A new research by the University of Oregon shows that teens who are not focused on their goals are the ones to involve in substance abuse. The study found that youngsters who have a strong working memory can easily escape early drug experimentation without progressing into substance abuse problems.
According to the study's lead author, Atika Khurana, executive attention plays an important role in helping youngsters not indulge in substance abuse. Executive attention is a component of working memory that involves a person's ability to focus on a task and ignore distractions while processing relevant goal-oriented information, she explained.
The study was conducted on children aged between 11 and 13. This is the period, researchers say, when children explore risky and sensation-seeking experiences.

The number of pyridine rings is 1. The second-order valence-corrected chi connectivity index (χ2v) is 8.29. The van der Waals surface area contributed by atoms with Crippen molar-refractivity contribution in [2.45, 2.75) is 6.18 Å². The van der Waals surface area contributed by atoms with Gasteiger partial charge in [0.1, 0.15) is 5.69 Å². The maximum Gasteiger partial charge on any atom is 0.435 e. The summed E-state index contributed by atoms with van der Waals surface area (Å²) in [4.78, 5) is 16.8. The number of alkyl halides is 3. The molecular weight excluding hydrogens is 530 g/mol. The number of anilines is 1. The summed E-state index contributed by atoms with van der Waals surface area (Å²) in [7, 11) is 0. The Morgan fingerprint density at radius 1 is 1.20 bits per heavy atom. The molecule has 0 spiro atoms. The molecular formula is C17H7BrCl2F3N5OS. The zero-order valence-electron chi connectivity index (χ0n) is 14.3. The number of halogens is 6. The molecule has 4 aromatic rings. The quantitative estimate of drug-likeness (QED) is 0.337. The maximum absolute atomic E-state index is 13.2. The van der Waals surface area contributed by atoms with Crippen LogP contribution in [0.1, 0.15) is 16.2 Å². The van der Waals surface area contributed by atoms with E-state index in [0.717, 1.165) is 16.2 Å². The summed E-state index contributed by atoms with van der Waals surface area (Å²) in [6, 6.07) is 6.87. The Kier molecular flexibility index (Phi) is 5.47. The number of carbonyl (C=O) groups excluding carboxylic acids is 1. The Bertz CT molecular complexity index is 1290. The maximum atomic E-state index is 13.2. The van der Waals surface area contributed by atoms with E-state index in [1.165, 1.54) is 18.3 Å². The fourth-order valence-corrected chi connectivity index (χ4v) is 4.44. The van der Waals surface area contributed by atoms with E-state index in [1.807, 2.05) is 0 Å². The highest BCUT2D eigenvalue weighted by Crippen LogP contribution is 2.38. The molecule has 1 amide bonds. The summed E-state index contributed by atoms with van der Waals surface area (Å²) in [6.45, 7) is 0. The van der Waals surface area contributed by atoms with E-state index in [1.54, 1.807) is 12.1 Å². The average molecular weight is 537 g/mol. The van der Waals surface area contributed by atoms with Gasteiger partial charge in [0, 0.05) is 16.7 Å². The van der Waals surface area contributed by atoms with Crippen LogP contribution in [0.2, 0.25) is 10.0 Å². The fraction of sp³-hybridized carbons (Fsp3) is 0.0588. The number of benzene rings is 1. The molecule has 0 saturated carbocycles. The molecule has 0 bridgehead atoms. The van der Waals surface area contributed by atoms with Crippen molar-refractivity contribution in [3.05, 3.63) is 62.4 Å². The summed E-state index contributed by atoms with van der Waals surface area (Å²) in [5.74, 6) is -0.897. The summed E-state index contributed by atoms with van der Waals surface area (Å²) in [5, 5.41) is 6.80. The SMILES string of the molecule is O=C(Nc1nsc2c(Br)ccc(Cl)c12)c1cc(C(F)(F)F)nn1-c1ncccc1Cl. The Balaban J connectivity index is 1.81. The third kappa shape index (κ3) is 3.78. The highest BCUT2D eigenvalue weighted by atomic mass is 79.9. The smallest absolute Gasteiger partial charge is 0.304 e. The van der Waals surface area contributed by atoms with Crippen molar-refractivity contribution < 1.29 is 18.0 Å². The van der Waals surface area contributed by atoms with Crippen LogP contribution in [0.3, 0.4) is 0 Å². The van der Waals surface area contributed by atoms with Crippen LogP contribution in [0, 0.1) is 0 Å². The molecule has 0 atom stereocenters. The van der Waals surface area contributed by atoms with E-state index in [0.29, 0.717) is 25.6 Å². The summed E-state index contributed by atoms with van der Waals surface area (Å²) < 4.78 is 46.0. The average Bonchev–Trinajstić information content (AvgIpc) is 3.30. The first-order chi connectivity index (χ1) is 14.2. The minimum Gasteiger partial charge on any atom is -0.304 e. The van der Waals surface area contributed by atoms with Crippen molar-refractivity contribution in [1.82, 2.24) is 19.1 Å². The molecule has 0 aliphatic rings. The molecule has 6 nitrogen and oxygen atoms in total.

"Not all forms of early drug use are problematic," Khurana, a professor in the Department of Counseling Psychology and Human Services, said in a press release. "There could be some individuals who start early, experiment and then stop. And there are some who could start early and go on into a progressive trajectory of continued drug use. We wanted to know what separates the two?"
The findings of the study revealed that if teens perform badly on working memory tasks that tap into executive attention, they are more likely to get involved in impulsive drug-use behaviors. The study suggests new approaches for early intervention since weaknesses in executive functioning often underlie self-control issues in children as young as 3 years old.
"We need to compensate for the weakness that exists, before drug experimentation starts to help prevent the negative spiral of drug abuse," Khurana said.